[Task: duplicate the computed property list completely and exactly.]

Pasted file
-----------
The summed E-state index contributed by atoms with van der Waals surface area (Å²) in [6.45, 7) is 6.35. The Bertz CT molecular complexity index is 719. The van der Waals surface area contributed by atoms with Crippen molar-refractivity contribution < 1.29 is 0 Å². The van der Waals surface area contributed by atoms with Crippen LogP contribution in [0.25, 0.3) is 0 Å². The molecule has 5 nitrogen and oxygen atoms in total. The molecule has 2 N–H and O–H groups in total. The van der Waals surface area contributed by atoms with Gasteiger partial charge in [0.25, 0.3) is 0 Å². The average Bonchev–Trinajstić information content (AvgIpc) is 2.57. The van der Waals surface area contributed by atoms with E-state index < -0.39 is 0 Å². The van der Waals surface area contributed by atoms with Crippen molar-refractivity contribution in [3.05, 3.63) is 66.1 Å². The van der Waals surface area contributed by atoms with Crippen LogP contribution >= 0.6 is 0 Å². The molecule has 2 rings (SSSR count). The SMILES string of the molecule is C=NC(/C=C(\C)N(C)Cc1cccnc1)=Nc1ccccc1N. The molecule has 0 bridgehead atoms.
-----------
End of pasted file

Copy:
The summed E-state index contributed by atoms with van der Waals surface area (Å²) in [6.45, 7) is 6.35. The Bertz CT molecular complexity index is 719. The van der Waals surface area contributed by atoms with Crippen molar-refractivity contribution < 1.29 is 0 Å². The van der Waals surface area contributed by atoms with Crippen LogP contribution in [0.25, 0.3) is 0 Å². The molecule has 5 nitrogen and oxygen atoms in total. The molecule has 2 N–H and O–H groups in total. The van der Waals surface area contributed by atoms with Gasteiger partial charge in [0.25, 0.3) is 0 Å². The average Bonchev–Trinajstić information content (AvgIpc) is 2.57. The van der Waals surface area contributed by atoms with E-state index < -0.39 is 0 Å². The van der Waals surface area contributed by atoms with Crippen molar-refractivity contribution in [3.05, 3.63) is 66.1 Å². The van der Waals surface area contributed by atoms with Crippen LogP contribution >= 0.6 is 0 Å². The molecule has 2 rings (SSSR count). The SMILES string of the molecule is C=NC(/C=C(\C)N(C)Cc1cccnc1)=Nc1ccccc1N. The molecule has 0 bridgehead atoms.